Art communicates what is in the soul of the artist; it expresses that which cannot easily be articulated outside of spiritual language. Art also further reveals the context within which the artist creates; the social values, affections, and history which inform his work. For this reason, Art has been a primary channel through which societies have communicated their unique character and story to their outside world since time immemorial. Christopher Dawson, in his work, Dynamics of World History, thus rightly states, “Social activity is of its very nature artistic” and adds, “it is indeed difficult to separate the beginnings of Art from the beginnings of human culture.”
The inseparability of the two can be seen through numerous examples throughout world history. The Egyptian pyramids and traditional homesteads of many African traditions, for instance, or as Dawson notes, the churches of Ravenna that perhaps, introduce the Byzantine world to us best. The collective soul of the peoples of these cultures, through their artistic creations, has revealed the face of their collective soul. In fact, it is true that an artistic record of the human race is the source of almost all that we know regarding cultures of prehistoric times. Indeed, art expresses man’s psychic life and his relation to his cultural environment, beliefs and social practices.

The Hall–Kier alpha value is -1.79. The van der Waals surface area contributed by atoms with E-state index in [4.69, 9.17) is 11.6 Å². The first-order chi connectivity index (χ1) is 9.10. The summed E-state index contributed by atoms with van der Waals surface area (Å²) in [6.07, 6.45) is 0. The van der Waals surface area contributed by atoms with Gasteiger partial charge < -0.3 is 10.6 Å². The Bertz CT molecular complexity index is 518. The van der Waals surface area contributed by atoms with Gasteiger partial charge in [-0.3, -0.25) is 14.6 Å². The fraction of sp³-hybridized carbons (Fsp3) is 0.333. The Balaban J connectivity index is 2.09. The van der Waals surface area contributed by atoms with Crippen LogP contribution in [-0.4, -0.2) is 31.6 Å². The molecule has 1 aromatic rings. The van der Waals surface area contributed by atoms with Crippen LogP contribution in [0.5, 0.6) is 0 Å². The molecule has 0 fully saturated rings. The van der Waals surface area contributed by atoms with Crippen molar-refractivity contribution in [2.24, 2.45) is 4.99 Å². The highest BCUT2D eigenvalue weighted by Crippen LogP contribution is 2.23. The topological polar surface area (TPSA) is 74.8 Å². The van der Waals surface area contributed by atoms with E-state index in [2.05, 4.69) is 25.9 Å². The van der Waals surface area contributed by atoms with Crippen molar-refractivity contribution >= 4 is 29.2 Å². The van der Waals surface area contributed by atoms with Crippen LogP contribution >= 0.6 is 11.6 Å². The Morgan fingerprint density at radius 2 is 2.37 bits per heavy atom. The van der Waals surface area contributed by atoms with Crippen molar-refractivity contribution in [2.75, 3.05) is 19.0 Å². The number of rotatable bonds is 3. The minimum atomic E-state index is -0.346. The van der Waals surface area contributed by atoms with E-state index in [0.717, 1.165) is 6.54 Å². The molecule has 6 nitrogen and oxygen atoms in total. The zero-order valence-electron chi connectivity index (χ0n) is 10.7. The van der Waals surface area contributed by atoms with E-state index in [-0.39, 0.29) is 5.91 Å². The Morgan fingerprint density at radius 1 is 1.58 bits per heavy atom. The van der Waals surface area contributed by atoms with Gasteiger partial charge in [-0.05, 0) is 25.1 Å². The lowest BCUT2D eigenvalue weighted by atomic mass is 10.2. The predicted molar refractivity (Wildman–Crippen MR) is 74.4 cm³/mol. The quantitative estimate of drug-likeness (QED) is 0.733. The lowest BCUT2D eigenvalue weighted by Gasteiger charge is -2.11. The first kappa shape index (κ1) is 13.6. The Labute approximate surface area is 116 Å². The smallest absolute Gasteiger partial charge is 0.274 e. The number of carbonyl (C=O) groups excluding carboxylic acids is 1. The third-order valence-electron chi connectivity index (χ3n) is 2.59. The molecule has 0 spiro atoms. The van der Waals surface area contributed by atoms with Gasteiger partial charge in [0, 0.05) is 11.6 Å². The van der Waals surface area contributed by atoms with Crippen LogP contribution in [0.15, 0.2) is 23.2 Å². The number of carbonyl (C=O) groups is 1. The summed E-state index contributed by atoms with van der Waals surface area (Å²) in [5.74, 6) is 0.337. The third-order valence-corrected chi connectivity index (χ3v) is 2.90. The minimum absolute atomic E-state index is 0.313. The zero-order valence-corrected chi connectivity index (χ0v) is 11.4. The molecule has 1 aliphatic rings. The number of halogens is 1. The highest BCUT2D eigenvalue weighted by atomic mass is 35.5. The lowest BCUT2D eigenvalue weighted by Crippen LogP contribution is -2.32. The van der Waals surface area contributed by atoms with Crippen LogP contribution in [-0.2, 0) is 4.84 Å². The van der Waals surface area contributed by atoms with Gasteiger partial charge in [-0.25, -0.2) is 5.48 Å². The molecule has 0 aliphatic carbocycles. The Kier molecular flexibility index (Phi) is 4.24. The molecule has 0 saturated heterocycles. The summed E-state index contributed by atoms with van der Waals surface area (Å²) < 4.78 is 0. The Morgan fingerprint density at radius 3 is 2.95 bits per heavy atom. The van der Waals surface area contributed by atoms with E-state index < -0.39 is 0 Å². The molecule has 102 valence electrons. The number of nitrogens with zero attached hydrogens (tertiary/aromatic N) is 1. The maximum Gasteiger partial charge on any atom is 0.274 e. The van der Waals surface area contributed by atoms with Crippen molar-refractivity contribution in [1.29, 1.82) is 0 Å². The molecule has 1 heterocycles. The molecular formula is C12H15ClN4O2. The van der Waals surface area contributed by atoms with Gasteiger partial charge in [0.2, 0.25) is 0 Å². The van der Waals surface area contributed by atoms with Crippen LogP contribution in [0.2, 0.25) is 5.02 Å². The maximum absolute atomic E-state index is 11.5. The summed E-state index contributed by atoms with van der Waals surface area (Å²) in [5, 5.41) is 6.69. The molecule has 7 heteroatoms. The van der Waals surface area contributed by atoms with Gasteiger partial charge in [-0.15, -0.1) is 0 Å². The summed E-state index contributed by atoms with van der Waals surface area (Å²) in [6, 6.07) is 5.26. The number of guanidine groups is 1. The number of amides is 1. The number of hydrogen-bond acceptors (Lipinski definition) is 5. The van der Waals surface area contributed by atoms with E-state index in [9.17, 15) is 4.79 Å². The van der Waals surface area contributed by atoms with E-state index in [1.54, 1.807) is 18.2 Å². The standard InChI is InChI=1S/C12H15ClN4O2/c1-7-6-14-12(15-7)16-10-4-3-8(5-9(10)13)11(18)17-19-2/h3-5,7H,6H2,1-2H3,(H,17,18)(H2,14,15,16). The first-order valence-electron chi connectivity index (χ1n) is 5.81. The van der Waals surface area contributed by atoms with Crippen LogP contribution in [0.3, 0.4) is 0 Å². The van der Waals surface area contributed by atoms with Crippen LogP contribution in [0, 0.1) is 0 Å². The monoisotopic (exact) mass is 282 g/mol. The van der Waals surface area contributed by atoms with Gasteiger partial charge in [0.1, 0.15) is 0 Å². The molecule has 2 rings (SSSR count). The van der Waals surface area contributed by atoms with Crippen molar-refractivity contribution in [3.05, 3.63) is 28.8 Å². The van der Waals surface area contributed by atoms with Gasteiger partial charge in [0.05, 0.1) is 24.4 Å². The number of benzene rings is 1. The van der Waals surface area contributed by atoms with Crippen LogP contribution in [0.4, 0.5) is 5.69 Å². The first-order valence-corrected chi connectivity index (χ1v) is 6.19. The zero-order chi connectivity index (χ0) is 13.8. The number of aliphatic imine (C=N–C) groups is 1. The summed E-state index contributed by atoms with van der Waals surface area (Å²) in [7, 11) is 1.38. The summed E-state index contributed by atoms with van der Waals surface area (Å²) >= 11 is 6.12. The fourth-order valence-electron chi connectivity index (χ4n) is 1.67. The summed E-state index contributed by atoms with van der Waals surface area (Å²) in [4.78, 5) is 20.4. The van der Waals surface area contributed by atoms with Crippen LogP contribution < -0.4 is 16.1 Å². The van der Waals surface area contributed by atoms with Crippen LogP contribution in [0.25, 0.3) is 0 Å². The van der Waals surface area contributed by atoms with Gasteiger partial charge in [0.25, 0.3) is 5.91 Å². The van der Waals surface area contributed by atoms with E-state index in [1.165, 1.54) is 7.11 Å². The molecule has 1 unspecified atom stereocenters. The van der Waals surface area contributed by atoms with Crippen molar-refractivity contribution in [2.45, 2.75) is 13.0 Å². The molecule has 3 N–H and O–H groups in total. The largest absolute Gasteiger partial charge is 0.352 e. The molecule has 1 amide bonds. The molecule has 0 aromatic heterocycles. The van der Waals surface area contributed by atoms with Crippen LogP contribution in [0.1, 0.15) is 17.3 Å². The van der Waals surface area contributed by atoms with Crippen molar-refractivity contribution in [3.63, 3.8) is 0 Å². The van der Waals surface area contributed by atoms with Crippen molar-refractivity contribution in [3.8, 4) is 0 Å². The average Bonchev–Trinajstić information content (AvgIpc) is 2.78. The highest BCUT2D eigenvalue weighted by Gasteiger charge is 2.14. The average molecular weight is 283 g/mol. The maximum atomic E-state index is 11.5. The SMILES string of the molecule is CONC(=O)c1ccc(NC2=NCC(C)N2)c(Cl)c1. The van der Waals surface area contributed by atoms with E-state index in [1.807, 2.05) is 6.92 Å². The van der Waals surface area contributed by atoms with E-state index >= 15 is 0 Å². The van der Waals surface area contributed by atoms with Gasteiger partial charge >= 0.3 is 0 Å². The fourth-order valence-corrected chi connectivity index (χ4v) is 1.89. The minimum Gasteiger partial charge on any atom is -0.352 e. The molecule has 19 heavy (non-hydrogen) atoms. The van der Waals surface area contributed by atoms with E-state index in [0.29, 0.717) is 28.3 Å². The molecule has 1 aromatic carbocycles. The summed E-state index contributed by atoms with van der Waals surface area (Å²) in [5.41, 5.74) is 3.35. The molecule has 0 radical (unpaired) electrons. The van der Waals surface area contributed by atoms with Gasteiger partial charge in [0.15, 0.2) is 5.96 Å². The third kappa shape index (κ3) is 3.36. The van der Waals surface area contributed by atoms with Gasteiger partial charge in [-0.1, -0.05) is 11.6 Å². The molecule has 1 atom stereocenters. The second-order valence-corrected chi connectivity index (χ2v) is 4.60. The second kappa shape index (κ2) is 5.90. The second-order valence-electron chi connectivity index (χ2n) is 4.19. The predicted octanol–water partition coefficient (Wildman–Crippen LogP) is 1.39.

For a man who originates outside of a given environment and culture to truly understand a new one, an appreciation of the art is almost inevitable in his responsiveness to the new experience. A certain adaptation to seeing beauty in the details that make up this new society occurs. However, because the “natural man” is himself formed largely by his own cultural beliefs and surroundings, adaptation to a new one – which requires a certain detachment from ones inherited teachings, practices and subconscious influences- is significantly challenging. This, as Dawson asserts, is where Art comes in as the, “great bridge between mutual incomprehension of cultures.”
There is little to doubt about how strongly culture is imprinted in the work of artisans across the world so much so that we can almost, for a moment, relive past eras by way of meditation upon artistic works created during those times. We can celebrate these eras as if they were the present.
Among the performing Arts, theatre exemplifies this quite well. Imagination draws audiences into the fictional (or non-fictional) world of characters, allowing each member of the audience to have a personal “taste” of the cultural context that the characters portray. This “taste” is that through which audiences feel the joys, sorrows, celebrations, political struggles…experienced by the characters and by extension, the real societies they portray.